Despite having a good knowledge of music I rarely listen to anything other than hip-hop and rap in my personal time and the UK festival scene always seems to fail to feed music to my ears. However, this year I’m ecstatic to see the likes of Kanye West at Glastonbury and Kendrick Lamar at Reading & Leeds, but expecting a very similar festival experience to previous years. One festival I’ve always been fascinated by is Download Festival; the sacred festival of rock and metal fans. When I got a phone call telling me that party god Andrew WK had put me on the Saturday guest-list at this year’s festival I knew it was too big of an opportunity to miss something so way out of my comfort zone, especially with household names such as Slipknot, Muse and Kiss headlining the weekend.
I had all kind of preconceptions leading up to the festival. Will everybody there will be able to tell that I don’t belong there because I look more like H from Steps than Marilyn Manson? Will the crowds be violent and I will come home with a broken nose? With this in mind I was cautious to see my first band at Download, but the welcoming atmosphere while watching New Years Day completely shocked me. The band that started back on Myspace, and has changed band members as many times as the Sugababes, clearly had a core fan base of passionate fans. The crowd was contagious with positivity and were far from hostile when you tried to move past them – something all stuck-up festival goers should learn. A fan pumped his walking stick into the air while the surrounding people helped him to balance and enjoy the music. This was unlike what I was used to seeing as usually fans at rap shows and other UK festivals just selfishly fight to get as close as possible the stage.
I felt unfulfilled that New Years Day’s crowd wasn’t how I pictured a Download crowd, so I went to Upon A Burning Body’s set and hoped they would put on a show that lived up to my expectations. And it did. As soon as lead singer Danny Leal commanded the crowd to spread apart I observed the behaviour of these wild rock fans. I learnt that a mosh pit at a rock festival is a poetic ritual that represents Ying & Yang and karma. The balance of wanting to punching everyone in sight, but helping anyone who is hurt and if you’re too aggressive, the forces of the pit will crush that person by summoning the moshing folk to stampede in a circle formation. During this chaos I witnessed a 5 foot 8 hybrid man/ woman/ clown with long dreadlocks, dressed in a black and white checkered suit run into to the pit while performing 6 continuous round house kicks towards anybody in its way. It shocked me as pits at other festivals normally see people bumping into each other like space-hoppers in the play ground and if someone gets hurt they start a fight which ruins the show.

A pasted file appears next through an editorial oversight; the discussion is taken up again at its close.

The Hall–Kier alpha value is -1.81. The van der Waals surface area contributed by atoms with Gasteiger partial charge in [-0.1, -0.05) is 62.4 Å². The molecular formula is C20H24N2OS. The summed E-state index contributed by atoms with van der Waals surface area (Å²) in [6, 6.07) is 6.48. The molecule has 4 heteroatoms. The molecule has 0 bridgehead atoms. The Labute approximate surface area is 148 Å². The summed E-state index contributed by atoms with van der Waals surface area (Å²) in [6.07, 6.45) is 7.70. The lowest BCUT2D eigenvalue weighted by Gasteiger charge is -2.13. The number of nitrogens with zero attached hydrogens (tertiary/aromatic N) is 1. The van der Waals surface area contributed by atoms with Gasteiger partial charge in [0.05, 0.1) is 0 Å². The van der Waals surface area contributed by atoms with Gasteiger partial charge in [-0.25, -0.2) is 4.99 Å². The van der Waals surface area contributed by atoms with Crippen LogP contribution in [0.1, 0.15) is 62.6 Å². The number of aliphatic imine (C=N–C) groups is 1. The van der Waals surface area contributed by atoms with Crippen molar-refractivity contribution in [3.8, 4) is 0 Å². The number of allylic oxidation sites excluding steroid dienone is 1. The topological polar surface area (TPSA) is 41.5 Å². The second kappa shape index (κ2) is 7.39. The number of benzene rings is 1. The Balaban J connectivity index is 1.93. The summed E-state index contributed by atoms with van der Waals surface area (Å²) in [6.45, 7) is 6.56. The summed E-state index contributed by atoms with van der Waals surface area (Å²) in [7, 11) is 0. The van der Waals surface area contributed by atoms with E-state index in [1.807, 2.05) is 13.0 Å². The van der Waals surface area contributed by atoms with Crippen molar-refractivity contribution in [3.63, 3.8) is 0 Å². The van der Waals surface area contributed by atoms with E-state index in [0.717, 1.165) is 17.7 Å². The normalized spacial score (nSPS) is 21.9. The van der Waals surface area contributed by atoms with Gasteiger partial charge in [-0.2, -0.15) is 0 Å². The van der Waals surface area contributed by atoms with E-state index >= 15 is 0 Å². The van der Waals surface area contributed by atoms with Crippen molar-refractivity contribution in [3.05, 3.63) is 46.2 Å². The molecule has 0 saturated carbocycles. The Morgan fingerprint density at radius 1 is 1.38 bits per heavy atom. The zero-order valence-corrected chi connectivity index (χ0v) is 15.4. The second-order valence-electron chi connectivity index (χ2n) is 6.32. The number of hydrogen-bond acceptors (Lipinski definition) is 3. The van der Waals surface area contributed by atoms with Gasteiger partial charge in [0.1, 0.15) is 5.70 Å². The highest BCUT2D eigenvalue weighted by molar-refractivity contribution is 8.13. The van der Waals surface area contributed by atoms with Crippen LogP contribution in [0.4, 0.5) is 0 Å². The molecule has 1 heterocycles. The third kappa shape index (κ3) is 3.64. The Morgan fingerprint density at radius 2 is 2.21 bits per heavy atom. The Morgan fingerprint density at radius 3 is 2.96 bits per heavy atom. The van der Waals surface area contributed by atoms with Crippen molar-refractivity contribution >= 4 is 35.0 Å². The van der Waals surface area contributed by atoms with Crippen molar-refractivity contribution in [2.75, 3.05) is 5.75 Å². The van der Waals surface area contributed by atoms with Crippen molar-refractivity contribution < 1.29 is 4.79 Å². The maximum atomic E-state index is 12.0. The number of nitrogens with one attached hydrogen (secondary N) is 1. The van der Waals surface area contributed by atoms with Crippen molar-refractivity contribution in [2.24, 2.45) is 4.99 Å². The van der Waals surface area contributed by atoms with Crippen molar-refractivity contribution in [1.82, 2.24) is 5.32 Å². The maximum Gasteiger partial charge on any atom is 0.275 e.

It was the exceptionally energetic performance from Andrew WK and his full band though that allowed me to fully understand the pure meaning of a rock festival. With people surfing over my head, pits opening throughout the tent, everyone was treated equally and was embraced by the people in their radius as thousands of people came together to just party. It made me realise how shitty people are at other festivals around the UK. It’s got to the point where people are too stuck up to enjoy what’s in front of them with the people around them.
I always questioned why people would prefer Download to other major UK festivals and I think I know why. As soon as you slide that wrist band on your arm you’re a part of a community that just wants to have fun and all share a mutual respect. When you’re in the crowds people live by the unwritten rules and understanding to have a good time and accept that you’re going to be pushed around. Rock and rap are sonically very close to one another and share very similar values, but its the attitudes at the live performances that separates the two genres. I recommend that all festival goers should experience Download at least once, so they can learn how to behave in a crowd at a festival.